Mastercard has become the first major payment provider to start phasing out the magnetic stripe on its cards. By 2033, no Mastercard credit and debit cards will have magnetic stripes. In fact, physical cards are steadily being replaced by virtual cards, which are both safer and more secure.

As businesses scramble to adapt to a world of reduced cash and physical card transactions, we see the major advantages for contactless over old-school payment methods:

Germ-free, easy transacting

Contactless was initially all about ease of use. With Covid-19, the ‘no-touch’ aspect became the big winner. Using contactless methods to accept payments means there’s no need to handle cash or a card. Depending on the technology, there’s no need for customers to physically interact with a point-of-sale (POS) device, enter a PIN or sign a receipt.

It’s safe and secure

We’ve all heard horror stories about card-skimming. You think you’re swiping your card for that latte, and next thing you’re seeing unexpected transactions going off your account. With mobile wallets and virtual cards, you don’t even need to carry your bank card, and the merchant doesn’t see any card or banking details. With QR codes, which remain popular, each QR code is randomly generated, ensuring your personal information always remains safe.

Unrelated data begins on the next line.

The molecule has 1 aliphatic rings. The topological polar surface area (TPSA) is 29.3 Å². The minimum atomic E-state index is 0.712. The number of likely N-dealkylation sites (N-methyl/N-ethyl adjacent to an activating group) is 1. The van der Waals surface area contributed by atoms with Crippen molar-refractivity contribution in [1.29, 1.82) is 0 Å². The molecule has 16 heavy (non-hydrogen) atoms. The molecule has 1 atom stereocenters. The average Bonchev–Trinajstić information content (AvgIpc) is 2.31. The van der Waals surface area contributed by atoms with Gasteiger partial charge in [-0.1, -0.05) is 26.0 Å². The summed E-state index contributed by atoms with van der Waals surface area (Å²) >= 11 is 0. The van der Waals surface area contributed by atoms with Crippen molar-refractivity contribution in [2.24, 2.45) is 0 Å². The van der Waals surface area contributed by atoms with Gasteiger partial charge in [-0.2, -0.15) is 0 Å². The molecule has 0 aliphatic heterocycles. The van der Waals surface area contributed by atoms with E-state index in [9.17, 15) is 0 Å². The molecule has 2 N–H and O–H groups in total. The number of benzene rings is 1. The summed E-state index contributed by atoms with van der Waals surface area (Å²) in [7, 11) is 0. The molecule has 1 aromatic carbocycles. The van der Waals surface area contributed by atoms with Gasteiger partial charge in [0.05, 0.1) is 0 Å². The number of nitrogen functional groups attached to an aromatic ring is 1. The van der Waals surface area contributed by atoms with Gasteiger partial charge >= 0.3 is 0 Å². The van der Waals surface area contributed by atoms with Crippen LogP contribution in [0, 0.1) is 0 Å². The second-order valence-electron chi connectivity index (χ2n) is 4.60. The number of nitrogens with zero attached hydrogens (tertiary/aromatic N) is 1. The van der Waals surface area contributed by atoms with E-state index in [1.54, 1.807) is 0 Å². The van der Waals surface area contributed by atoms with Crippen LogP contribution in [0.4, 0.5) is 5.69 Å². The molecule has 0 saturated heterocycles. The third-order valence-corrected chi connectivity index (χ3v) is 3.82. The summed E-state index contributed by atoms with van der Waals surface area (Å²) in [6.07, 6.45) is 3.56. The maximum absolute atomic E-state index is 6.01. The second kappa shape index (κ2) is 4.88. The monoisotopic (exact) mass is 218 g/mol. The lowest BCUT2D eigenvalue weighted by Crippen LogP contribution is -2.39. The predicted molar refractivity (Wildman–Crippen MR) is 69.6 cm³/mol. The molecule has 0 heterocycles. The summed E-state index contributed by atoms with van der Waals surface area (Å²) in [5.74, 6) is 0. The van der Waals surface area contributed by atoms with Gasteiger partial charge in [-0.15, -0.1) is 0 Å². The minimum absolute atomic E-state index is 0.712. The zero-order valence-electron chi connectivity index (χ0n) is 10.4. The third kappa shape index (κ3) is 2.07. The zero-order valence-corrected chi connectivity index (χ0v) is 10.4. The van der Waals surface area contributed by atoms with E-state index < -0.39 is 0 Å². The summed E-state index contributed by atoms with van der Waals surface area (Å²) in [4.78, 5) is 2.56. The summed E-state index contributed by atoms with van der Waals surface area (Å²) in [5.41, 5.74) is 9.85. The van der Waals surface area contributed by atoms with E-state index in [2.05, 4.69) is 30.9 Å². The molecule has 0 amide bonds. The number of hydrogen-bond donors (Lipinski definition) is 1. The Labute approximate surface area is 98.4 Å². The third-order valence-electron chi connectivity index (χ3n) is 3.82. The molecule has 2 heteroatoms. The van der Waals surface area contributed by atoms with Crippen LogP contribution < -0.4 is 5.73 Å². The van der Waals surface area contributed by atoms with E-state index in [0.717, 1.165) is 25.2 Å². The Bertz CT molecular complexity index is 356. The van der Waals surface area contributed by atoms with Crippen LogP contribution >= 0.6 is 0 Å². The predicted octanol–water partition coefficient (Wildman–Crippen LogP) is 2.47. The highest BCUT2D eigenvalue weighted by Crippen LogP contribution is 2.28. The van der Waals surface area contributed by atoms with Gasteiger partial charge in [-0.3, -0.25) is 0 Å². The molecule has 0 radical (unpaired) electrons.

They bring more people into the digital economy

As more digital payment solutions come to market, we’re seeing growing numbers of South Africans participating in the digital economy for the first time. And with solutions like QR codes, merchants don’t even need specialised hardware or POS equipment: the technology needed to enable QR-based payments is typically software-based, which makes it simple and quick to implement and allows merchants to offer a better checkout experience. This is going to be a huge advantage for the informal sector and micro-businesses.

It goes beyond the payment

Contactless payments don’t just create safe transactions: they add an entire new layer of brand benefits. The speed and ease of contactless payments allows brands to create better service for their customers with fewer abandoned transactions. Anything they can do to simplify the customer experience and reduce transaction time is a win. On average, it takes 6 to 7 seconds to process a cash transaction. This is reduced to 1 to 2 seconds for contactless. It doesn’t sound like a lot, but the difference it makes to customers is huge.

The research is overwhelming: South African consumers want the ability to make contactless, easy payments. And they want it now. Merchants that ignore the benefits of contactless payments do so at their own peril.

Stay Safe,

Jacques